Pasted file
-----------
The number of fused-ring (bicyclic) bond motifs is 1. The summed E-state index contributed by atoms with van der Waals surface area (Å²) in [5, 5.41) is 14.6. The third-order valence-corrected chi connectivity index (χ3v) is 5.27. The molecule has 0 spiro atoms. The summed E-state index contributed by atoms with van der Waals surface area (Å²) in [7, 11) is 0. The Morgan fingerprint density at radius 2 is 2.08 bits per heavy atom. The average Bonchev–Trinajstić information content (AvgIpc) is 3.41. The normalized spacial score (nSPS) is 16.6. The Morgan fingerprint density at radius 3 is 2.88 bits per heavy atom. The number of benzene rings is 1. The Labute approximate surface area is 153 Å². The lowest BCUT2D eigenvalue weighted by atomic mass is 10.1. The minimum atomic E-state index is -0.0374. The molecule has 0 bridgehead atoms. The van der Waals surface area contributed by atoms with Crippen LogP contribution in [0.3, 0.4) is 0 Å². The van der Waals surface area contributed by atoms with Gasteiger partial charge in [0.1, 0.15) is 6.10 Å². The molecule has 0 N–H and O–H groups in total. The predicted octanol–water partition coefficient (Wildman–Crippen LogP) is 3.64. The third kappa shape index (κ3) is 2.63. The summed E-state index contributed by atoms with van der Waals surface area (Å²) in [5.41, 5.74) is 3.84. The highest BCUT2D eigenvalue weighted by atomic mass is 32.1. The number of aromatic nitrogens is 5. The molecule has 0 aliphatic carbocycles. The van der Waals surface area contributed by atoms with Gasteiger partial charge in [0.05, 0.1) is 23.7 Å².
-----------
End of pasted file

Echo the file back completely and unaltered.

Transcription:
The number of fused-ring (bicyclic) bond motifs is 1. The summed E-state index contributed by atoms with van der Waals surface area (Å²) in [5, 5.41) is 14.6. The third-order valence-corrected chi connectivity index (χ3v) is 5.27. The molecule has 0 spiro atoms. The summed E-state index contributed by atoms with van der Waals surface area (Å²) in [7, 11) is 0. The Morgan fingerprint density at radius 2 is 2.08 bits per heavy atom. The average Bonchev–Trinajstić information content (AvgIpc) is 3.41. The normalized spacial score (nSPS) is 16.6. The Morgan fingerprint density at radius 3 is 2.88 bits per heavy atom. The number of benzene rings is 1. The Labute approximate surface area is 153 Å². The lowest BCUT2D eigenvalue weighted by atomic mass is 10.1. The minimum atomic E-state index is -0.0374. The molecule has 0 bridgehead atoms. The van der Waals surface area contributed by atoms with Crippen LogP contribution in [0.3, 0.4) is 0 Å². The van der Waals surface area contributed by atoms with Gasteiger partial charge in [0.1, 0.15) is 6.10 Å². The molecule has 0 N–H and O–H groups in total. The predicted octanol–water partition coefficient (Wildman–Crippen LogP) is 3.64. The third kappa shape index (κ3) is 2.63. The summed E-state index contributed by atoms with van der Waals surface area (Å²) in [5.41, 5.74) is 3.84. The highest BCUT2D eigenvalue weighted by atomic mass is 32.1. The number of aromatic nitrogens is 5. The molecule has 0 aliphatic carbocycles. The van der Waals surface area contributed by atoms with Gasteiger partial charge in [0.05, 0.1) is 23.7 Å².